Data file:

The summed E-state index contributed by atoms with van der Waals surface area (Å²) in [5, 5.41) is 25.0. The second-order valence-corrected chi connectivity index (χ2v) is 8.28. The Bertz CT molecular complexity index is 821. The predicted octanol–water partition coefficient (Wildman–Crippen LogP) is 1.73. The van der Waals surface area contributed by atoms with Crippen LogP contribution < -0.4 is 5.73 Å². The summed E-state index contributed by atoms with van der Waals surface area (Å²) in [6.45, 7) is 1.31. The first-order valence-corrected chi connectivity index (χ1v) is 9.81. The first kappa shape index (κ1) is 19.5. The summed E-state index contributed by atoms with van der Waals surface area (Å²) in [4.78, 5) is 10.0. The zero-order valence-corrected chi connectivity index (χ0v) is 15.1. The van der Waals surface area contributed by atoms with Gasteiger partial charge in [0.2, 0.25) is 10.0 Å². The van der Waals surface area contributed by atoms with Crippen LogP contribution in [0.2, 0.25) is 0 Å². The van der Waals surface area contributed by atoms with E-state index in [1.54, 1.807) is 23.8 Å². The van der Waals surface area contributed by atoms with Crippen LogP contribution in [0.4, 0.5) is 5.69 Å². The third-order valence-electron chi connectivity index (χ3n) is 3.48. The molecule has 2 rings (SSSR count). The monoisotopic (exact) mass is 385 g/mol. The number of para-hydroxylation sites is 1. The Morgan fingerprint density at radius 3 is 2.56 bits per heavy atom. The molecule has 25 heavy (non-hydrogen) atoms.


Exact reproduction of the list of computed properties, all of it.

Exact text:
The summed E-state index contributed by atoms with van der Waals surface area (Å²) in [5, 5.41) is 25.0. The second-order valence-corrected chi connectivity index (χ2v) is 8.28. The Bertz CT molecular complexity index is 821. The predicted octanol–water partition coefficient (Wildman–Crippen LogP) is 1.73. The van der Waals surface area contributed by atoms with Crippen LogP contribution < -0.4 is 5.73 Å². The summed E-state index contributed by atoms with van der Waals surface area (Å²) in [6.45, 7) is 1.31. The first-order valence-corrected chi connectivity index (χ1v) is 9.81. The first kappa shape index (κ1) is 19.5. The summed E-state index contributed by atoms with van der Waals surface area (Å²) in [4.78, 5) is 10.0. The zero-order valence-corrected chi connectivity index (χ0v) is 15.1. The van der Waals surface area contributed by atoms with Gasteiger partial charge in [0.2, 0.25) is 10.0 Å². The van der Waals surface area contributed by atoms with Crippen LogP contribution in [0.2, 0.25) is 0 Å². The van der Waals surface area contributed by atoms with E-state index in [1.54, 1.807) is 23.8 Å². The van der Waals surface area contributed by atoms with Crippen LogP contribution in [0.4, 0.5) is 5.69 Å². The third-order valence-electron chi connectivity index (χ3n) is 3.48. The molecule has 2 rings (SSSR count). The monoisotopic (exact) mass is 385 g/mol. The number of para-hydroxylation sites is 1. The Morgan fingerprint density at radius 3 is 2.56 bits per heavy atom. The molecule has 25 heavy (non-hydrogen) atoms.